Coast Guard Watch

The most recent United States Coast Guard Authorization Bill cleared the House of Representatives in late November 2009 without any Administrative Law Judge reform language. Chairman Elijah Cummings of the House Subcommittee on Coast Guard and Maritime Affairs now wants to refrain from taking any action on the ALJ matter until he can hold follow up hearings in 2010.

And, under the "You'd think they would have something better to do with their time" department, there's this: The Coast Guard announced on December 23 that it is adjusting its civil penalty schedule upward by 19.12 % to account for inflation since the last upward adjustment in the year 2003. 74 Fed. Reg. 68150 (Dec. 23, 2009).

Many readers will recall the June 12, 2009 GAO report on the Coast Guard's administrative law program (Currents & Eddies, June 25, 2009). Reference was made in that article to an internal review by the Department of Homeland Security Office of the Inspector General. Whereas the GAO report merely looked at the administrative law program's legal and regulatory structure, (and concluded that the governing statutes and regulations, at least, did provide sufficient guarantees of fairness to the mariner), the Inspector General Review is expected to examine the specific allegations of wrongdoing raised by retired Coast Guard Administrative Law Judge Jeffie J. Massey. At the time of the June 25 article, it was reported that the DHS I. G. would have its report out by the end of the summer (meaning August or September 2009). That report is not yet out. Interviews and investigations by I.G. attorneys and staff continued throughout the fall of 2009, and the report is now expected to be released sometime this spring.

USCG v. George L. Law. Jr. Comm.

(App. Dec. 2663) (August 6, 2007)

In this case, the Coast Guard charged the respondent with misconduct for failing to disclose a criminal conviction in his license renewal application. The ALJ found misconduct, but imposed a six month suspension rather than a penalty of revocation, which the Coast Guard insisted was mandatory. The Coast Guard appealed, but the Commandant sustained the ALJ's suspension.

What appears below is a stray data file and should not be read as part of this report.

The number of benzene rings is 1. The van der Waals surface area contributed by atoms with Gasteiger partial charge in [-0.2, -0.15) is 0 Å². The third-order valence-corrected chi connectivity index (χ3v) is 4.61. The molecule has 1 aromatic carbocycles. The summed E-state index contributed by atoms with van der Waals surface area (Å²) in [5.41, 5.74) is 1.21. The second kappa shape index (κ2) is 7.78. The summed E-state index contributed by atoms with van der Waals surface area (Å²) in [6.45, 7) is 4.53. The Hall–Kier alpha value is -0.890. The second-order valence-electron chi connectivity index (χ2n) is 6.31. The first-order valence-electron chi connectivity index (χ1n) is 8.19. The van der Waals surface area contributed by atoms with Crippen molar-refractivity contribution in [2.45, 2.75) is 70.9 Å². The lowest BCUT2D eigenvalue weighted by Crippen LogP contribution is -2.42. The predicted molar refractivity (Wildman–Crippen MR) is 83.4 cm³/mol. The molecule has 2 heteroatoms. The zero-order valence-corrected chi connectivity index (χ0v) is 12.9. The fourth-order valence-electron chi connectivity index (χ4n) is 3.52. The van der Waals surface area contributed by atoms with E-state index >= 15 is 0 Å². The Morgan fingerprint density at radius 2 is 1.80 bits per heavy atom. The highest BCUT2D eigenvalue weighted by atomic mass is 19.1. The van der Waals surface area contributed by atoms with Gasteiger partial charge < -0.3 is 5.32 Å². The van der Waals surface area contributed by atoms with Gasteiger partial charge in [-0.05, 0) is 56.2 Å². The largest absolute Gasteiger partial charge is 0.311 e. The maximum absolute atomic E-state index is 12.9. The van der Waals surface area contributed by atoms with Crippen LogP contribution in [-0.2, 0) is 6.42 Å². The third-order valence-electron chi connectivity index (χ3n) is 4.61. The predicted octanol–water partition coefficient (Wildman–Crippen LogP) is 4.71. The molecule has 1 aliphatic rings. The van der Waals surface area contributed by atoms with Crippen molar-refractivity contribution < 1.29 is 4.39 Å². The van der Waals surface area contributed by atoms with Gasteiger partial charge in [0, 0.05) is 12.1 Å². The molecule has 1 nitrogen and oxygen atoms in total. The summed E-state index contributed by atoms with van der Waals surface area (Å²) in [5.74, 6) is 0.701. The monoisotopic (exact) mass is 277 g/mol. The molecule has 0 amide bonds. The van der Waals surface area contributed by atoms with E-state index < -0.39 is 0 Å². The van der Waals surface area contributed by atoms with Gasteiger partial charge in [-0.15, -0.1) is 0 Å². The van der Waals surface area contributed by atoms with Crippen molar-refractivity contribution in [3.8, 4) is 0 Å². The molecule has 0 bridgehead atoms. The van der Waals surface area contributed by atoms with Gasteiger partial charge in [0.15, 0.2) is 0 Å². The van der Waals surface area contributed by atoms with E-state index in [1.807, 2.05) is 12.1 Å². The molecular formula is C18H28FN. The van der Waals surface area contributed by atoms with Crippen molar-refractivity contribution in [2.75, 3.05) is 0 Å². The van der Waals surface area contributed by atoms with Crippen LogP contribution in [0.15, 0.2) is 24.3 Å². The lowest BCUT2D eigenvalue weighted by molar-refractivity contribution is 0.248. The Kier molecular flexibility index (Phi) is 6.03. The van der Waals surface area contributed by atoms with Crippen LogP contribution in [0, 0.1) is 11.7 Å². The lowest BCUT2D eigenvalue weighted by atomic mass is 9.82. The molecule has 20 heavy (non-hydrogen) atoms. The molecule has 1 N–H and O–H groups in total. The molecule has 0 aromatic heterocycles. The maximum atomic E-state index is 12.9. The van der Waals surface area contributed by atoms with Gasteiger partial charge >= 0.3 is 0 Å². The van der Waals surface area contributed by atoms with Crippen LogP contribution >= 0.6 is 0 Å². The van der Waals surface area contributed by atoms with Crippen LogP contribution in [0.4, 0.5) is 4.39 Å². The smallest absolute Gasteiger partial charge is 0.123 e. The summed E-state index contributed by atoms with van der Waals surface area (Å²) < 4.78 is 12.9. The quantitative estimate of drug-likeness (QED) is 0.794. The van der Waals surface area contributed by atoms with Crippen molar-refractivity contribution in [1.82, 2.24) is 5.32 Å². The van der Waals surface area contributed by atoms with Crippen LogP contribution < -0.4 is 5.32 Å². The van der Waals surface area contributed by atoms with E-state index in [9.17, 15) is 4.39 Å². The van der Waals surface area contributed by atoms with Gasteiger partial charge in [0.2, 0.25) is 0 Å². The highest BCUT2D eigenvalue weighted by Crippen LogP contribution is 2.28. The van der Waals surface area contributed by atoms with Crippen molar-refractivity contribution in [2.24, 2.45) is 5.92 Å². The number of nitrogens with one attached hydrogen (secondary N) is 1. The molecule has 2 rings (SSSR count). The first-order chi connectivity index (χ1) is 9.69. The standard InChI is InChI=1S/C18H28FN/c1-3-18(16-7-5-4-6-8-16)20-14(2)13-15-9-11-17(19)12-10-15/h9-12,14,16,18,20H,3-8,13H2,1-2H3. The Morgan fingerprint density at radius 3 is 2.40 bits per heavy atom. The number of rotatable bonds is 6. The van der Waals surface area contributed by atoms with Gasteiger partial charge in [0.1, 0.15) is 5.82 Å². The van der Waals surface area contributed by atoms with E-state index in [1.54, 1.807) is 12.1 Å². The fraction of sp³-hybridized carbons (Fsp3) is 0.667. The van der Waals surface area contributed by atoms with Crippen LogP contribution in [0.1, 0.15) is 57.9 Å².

The particular facts in the case were central to the ALJ's - and eventually the Commandant's - reasoning. In 1999, the respondent had pleaded nolo contendere to a domestic violence battery charge and was ordered to pay court costs and to attend anger management classes. The court later modified its order by waiving the anger management class requirement. At his license hearing, the respondent testified that he thought the trial court's waiver of the anger management requirement resulted in dropping the battery charge and that because of that, he was therefore not required to report the incident on his license renewal application form. In its appeal to the Commandant, the Coast Guard argued that there was no specific intent element in their misconduct charge, and that prior Commandant Appeal Decisions mandated a revocation.

In sustaining the ALJ's lesser sanction of suspension, the Commandant noted that prior Appeal Decisions had recognized a difference between a fraudulent statement and a false statement. A false statement is one where there is no actual or constructive knowledge that the statement is false; a fraudulent statement requires knowledge of falsity and intent to mislead. The Commandant also noted that the Administrative Procedures Act ("APA") requires that any imposition of a sanction must be supportable by probative, substantial and reliable evidence. (5 USC sec. 551). He also noted that the Supreme Court has equated "probative, substantial and reliable" evidence with the "preponderance of evidence" standard, and went on to note that under the application of either standard, the Coast Guard had failed to meet its burden of proving fraud. Because of this, and because of the fact that Commandant Appeal Decisions had specifically found "false application" to be a lesser included offense within the charge of "fraudulent application", the absence of a specific intent specification in the charge sheet was not dispositive. The ALJ's order of a suspension rather than a revocation was accordingly sustained. 


This case provides useful citations and useful analytical tools for the defense of any claim of fraud and, in a more limited sense, for any claim for which specific intent may become an issue. It should be noted however that the decision in this case specifically rests on the distinction between a false statement and a fraudulent one.